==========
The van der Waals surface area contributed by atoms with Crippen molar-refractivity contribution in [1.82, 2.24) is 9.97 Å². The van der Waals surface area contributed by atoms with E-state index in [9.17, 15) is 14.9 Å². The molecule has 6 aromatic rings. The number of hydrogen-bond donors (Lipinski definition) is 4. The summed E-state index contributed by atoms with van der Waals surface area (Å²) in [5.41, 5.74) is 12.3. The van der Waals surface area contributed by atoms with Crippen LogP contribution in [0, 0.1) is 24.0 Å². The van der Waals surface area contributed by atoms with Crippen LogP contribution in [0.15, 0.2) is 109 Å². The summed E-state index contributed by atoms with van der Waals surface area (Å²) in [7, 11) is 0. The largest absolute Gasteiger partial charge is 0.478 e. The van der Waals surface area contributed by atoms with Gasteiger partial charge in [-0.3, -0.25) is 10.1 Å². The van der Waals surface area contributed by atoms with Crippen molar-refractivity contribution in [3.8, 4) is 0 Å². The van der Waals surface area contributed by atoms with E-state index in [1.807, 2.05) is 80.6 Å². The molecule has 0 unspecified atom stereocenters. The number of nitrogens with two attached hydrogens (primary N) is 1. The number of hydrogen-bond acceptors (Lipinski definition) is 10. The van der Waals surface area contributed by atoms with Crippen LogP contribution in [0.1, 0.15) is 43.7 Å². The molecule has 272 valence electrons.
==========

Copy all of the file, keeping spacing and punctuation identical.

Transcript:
The van der Waals surface area contributed by atoms with Crippen molar-refractivity contribution in [1.82, 2.24) is 9.97 Å². The van der Waals surface area contributed by atoms with E-state index in [9.17, 15) is 14.9 Å². The molecule has 6 aromatic rings. The number of hydrogen-bond donors (Lipinski definition) is 4. The summed E-state index contributed by atoms with van der Waals surface area (Å²) in [5.41, 5.74) is 12.3. The van der Waals surface area contributed by atoms with Crippen LogP contribution in [0, 0.1) is 24.0 Å². The van der Waals surface area contributed by atoms with Crippen LogP contribution in [0.15, 0.2) is 109 Å². The summed E-state index contributed by atoms with van der Waals surface area (Å²) in [7, 11) is 0. The largest absolute Gasteiger partial charge is 0.478 e. The van der Waals surface area contributed by atoms with Gasteiger partial charge in [-0.3, -0.25) is 10.1 Å². The van der Waals surface area contributed by atoms with Crippen molar-refractivity contribution in [3.8, 4) is 0 Å². The van der Waals surface area contributed by atoms with E-state index in [1.807, 2.05) is 80.6 Å². The molecule has 0 unspecified atom stereocenters. The number of nitrogens with two attached hydrogens (primary N) is 1. The number of hydrogen-bond acceptors (Lipinski definition) is 10. The van der Waals surface area contributed by atoms with Crippen LogP contribution in [0.1, 0.15) is 43.7 Å². The molecule has 272 valence electrons.